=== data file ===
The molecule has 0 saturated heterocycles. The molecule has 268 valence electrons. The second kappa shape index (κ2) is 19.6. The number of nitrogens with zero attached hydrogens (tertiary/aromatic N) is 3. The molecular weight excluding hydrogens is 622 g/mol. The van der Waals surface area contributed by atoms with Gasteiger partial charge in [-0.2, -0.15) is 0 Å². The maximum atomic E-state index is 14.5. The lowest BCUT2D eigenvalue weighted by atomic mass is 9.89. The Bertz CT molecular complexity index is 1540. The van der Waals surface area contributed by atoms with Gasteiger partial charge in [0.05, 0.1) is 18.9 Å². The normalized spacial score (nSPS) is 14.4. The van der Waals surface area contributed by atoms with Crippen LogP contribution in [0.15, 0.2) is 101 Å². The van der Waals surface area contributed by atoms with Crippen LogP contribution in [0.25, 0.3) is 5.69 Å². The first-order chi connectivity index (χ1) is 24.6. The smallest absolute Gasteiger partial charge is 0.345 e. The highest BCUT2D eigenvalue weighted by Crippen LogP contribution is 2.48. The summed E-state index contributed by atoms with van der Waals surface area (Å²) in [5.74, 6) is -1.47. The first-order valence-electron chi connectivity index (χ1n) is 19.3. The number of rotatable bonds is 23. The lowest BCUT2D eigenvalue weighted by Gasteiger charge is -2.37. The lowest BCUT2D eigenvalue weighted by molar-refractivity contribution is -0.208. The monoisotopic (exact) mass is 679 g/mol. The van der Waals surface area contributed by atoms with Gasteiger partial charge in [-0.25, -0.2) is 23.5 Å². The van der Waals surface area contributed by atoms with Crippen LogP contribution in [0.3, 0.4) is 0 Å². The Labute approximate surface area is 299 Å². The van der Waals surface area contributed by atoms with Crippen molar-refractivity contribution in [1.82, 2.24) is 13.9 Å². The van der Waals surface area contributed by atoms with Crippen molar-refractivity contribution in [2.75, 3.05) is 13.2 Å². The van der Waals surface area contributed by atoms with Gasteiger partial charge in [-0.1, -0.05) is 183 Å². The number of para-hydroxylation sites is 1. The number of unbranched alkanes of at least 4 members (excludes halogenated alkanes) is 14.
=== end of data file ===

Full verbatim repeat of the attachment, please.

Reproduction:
The molecule has 0 saturated heterocycles. The molecule has 268 valence electrons. The second kappa shape index (κ2) is 19.6. The number of nitrogens with zero attached hydrogens (tertiary/aromatic N) is 3. The molecular weight excluding hydrogens is 622 g/mol. The van der Waals surface area contributed by atoms with Gasteiger partial charge in [-0.2, -0.15) is 0 Å². The maximum atomic E-state index is 14.5. The lowest BCUT2D eigenvalue weighted by atomic mass is 9.89. The Bertz CT molecular complexity index is 1540. The van der Waals surface area contributed by atoms with Gasteiger partial charge in [0.05, 0.1) is 18.9 Å². The normalized spacial score (nSPS) is 14.4. The van der Waals surface area contributed by atoms with Crippen LogP contribution in [0.15, 0.2) is 101 Å². The van der Waals surface area contributed by atoms with Crippen LogP contribution in [0.25, 0.3) is 5.69 Å². The first-order chi connectivity index (χ1) is 24.6. The smallest absolute Gasteiger partial charge is 0.345 e. The highest BCUT2D eigenvalue weighted by Crippen LogP contribution is 2.48. The summed E-state index contributed by atoms with van der Waals surface area (Å²) in [5.74, 6) is -1.47. The first-order valence-electron chi connectivity index (χ1n) is 19.3. The number of rotatable bonds is 23. The lowest BCUT2D eigenvalue weighted by Gasteiger charge is -2.37. The lowest BCUT2D eigenvalue weighted by molar-refractivity contribution is -0.208. The monoisotopic (exact) mass is 679 g/mol. The van der Waals surface area contributed by atoms with Gasteiger partial charge in [-0.25, -0.2) is 23.5 Å². The van der Waals surface area contributed by atoms with Crippen LogP contribution in [0.3, 0.4) is 0 Å². The Labute approximate surface area is 299 Å². The van der Waals surface area contributed by atoms with Crippen molar-refractivity contribution in [1.82, 2.24) is 13.9 Å². The van der Waals surface area contributed by atoms with Crippen molar-refractivity contribution in [2.75, 3.05) is 13.2 Å². The van der Waals surface area contributed by atoms with Gasteiger partial charge in [-0.1, -0.05) is 183 Å². The number of para-hydroxylation sites is 1. The number of unbranched alkanes of at least 4 members (excludes halogenated alkanes) is 14.